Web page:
Article Text

HUMAN HERPESVIRUS TYPE 8 IN HIV PERINATALLY INFECTED CHILDREN WITH INTERSTITIAL LUNG DISEASE
  1. M C Scotta1,
  2. S G Ramos2,
  3. P R M Lima3,
  4. M C Cervi4,
  5. B A L Fonseca5,
  6. O A L Cintra1,
  7. F Motta1,
  8. B V M Negrini1
  1. 1Department of Pediatrics, Clinical Hospital of Medicine School of Ribeirão Preto, University of São Paulo, Ribeirão Preto, São Paulo, Brazil
  2. 2Department of Pathology, Clinical Hospital of Medicine School of Ribeirão Preto, University of São Paulo, Ribeirão Preto, São Paulo, Brazil
  3. 3Department of Internal Medicine, Clinical Hospital of Medicine School of Ribeirão Preto, University of São Paulo, Ribeirão Preto, São Paulo, Brazil
  4. 4Department of Pediatrics, Clinical Hospital of Medicine School of Ribeirão Preto, University of São Paulo, Ribeirão Preto, São Paulo, Brazil
  5. 5Department of Internal Medicine, Clinical Hospital of Medicine School of Ribeirão Preto, University of São Paulo, Ribeirão Preto, São Paulo, Brazil

Abstract

Objective The human herpesvirus type 8 (HHV8) was first described in 1994 and has been associated with pathogenesis of Kaposi sarcoma (a body cavity lymphoma), Castleman’s disease and, recently, related to interstitial pneumonitis in HIV-infected adults. We have studied six children with interstitial pneumonitis, which adquired HIV infection perinatally, for the presence of HHV8 in lung tissue.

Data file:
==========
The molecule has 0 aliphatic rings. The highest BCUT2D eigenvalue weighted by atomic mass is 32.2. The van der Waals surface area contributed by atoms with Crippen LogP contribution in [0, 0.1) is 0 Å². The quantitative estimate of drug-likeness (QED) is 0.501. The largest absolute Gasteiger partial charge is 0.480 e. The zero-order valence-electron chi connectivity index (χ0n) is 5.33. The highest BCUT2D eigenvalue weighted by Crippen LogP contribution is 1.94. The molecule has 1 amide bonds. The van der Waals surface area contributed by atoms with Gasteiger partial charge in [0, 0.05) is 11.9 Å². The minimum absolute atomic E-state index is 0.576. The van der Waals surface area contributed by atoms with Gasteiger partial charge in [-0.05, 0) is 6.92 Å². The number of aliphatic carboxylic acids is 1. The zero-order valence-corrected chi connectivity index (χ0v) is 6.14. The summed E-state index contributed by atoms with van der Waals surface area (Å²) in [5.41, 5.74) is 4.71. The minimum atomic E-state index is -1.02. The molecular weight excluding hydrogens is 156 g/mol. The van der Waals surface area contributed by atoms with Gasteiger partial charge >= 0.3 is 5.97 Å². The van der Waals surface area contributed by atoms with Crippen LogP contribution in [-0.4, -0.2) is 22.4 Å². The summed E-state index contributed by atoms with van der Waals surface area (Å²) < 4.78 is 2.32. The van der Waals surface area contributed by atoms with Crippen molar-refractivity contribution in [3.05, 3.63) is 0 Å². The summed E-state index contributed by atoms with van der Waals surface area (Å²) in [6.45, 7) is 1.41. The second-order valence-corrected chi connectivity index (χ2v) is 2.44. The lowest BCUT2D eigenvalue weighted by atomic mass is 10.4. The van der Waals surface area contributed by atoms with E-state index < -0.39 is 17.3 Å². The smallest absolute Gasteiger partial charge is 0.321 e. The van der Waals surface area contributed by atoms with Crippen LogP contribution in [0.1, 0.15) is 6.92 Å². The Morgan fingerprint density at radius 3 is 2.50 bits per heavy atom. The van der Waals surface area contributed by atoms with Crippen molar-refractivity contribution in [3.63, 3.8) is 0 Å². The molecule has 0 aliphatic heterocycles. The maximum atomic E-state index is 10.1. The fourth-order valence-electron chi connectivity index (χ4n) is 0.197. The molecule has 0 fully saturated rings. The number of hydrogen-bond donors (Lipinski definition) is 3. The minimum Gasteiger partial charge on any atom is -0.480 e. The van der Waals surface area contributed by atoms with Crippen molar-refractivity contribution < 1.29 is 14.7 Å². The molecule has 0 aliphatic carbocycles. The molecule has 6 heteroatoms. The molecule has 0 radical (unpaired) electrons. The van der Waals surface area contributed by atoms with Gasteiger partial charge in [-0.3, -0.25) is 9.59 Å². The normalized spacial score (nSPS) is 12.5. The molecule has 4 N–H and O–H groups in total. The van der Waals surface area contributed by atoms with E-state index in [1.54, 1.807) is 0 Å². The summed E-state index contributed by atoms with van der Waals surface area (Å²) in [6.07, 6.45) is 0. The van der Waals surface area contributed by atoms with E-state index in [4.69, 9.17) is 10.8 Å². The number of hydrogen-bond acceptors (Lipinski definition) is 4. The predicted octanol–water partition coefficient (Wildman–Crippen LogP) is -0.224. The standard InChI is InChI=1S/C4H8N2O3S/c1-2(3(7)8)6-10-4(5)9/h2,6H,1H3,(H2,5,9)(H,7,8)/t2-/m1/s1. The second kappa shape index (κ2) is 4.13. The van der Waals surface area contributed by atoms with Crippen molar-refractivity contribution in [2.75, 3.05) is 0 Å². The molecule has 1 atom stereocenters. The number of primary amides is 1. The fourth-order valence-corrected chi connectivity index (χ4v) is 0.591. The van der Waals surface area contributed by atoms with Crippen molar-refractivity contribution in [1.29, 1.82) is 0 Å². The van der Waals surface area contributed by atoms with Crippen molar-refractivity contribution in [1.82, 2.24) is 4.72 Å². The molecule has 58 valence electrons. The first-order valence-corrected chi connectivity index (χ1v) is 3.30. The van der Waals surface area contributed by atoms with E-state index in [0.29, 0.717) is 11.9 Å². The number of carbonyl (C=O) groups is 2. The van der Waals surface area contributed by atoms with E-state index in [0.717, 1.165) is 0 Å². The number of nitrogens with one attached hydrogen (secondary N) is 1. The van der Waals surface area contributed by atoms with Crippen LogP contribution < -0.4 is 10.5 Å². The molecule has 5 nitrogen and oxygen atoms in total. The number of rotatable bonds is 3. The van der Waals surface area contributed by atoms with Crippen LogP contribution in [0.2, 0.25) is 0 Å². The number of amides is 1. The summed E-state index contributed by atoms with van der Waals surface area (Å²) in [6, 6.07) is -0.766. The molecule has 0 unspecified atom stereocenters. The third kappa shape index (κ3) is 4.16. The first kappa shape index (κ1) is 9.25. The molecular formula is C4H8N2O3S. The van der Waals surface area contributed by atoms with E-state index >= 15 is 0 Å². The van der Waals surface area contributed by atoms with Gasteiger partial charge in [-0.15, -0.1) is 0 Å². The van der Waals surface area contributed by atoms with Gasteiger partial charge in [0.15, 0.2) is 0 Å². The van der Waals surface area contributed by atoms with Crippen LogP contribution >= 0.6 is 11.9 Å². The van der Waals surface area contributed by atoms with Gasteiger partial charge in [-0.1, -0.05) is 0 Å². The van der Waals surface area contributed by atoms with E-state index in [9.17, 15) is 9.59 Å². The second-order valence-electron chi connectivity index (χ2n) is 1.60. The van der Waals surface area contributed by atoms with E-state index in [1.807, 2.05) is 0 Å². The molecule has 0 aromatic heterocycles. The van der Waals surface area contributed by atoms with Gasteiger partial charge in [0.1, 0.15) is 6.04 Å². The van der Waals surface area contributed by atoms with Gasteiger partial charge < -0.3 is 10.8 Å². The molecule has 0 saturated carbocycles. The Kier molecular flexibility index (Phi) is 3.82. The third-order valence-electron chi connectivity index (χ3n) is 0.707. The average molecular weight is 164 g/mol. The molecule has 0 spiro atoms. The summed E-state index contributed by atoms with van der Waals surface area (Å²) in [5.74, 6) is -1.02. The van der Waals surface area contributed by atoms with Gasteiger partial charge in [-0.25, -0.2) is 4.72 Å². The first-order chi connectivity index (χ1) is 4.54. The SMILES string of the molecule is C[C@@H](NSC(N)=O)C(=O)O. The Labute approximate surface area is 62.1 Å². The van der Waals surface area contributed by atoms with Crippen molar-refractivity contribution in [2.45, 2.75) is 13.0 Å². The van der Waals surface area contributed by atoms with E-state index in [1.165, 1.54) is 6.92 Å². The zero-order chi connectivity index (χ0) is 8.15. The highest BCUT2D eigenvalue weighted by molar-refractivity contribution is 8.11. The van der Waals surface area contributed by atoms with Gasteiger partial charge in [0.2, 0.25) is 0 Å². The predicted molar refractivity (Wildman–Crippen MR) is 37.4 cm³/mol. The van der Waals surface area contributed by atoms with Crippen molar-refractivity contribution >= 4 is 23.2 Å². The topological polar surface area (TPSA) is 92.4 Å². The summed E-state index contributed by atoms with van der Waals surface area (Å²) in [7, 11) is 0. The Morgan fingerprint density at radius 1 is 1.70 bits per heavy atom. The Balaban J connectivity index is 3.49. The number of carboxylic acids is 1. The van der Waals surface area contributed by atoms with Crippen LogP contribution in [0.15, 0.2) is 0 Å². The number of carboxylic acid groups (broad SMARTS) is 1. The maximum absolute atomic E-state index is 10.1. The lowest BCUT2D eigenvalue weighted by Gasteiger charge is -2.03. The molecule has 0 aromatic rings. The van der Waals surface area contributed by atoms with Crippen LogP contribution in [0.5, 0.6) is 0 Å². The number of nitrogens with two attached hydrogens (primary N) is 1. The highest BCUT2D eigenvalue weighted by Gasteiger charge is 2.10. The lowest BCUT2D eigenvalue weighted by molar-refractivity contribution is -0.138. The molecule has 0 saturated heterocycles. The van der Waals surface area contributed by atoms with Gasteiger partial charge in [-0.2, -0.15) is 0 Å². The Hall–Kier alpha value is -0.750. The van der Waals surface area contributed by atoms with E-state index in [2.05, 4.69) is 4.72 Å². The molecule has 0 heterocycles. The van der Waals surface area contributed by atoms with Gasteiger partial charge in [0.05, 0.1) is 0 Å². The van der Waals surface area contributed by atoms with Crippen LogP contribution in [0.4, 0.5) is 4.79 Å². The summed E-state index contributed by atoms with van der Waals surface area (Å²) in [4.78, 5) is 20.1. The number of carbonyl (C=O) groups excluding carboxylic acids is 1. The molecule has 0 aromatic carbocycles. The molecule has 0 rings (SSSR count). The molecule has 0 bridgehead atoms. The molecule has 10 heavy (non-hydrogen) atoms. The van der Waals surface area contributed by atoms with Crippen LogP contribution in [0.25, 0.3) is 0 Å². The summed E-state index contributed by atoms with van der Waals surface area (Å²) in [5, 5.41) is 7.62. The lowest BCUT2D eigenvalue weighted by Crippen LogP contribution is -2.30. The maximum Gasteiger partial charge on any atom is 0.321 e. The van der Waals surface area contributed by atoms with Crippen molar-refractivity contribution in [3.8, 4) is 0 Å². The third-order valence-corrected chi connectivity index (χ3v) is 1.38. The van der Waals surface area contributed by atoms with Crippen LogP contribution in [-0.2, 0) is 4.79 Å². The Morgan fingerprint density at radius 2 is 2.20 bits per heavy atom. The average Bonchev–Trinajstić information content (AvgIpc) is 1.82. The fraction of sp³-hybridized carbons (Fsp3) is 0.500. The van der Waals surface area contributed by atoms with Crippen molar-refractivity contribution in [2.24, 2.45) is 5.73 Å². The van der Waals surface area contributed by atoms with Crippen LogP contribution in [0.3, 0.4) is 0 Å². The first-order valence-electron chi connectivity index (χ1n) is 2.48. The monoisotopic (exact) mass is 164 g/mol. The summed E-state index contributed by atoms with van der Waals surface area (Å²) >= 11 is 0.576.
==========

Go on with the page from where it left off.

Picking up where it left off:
Methods Lung biopsies were performed in six pediatric patients and the samples were examinated for HHV8 using the polymerase chain reaction technique (PCR). Our patient series included two females and four males, ages ranged from 6 to 16 years and the CD4 count ranged from 193 to 1046 cells/mm3. All patients presented chronic cough and progressive dyspnea. The radiological findings were diffuse ground glass opacities and bronchiectasis.

Results In three patients, PCR for HHV8 have shown positive results. All children with positive results for HHV8 have been living in the same institution, but with CD4 counts at different levels (193, 400 and 1046 cells/mm3) and also different histopathological findings (follicular bronchiolitis, lymphoid interstitial pneumonitis and bronchiolitis obliterans).

Conclusion To the best of our knowlegde, no further cases of HHV8-associated interstitial pneumonitis in pediatric HIV-positive children have been described. The role of HHV8 in pathogenesis of interstitial lung disease remains unknown. The presence of HHV8 in lung tissue of three children perinatally HIV infected living in the same environment highlights non-sexual transmission of HHV8 via saliva and perinatally, which has been described in late years.

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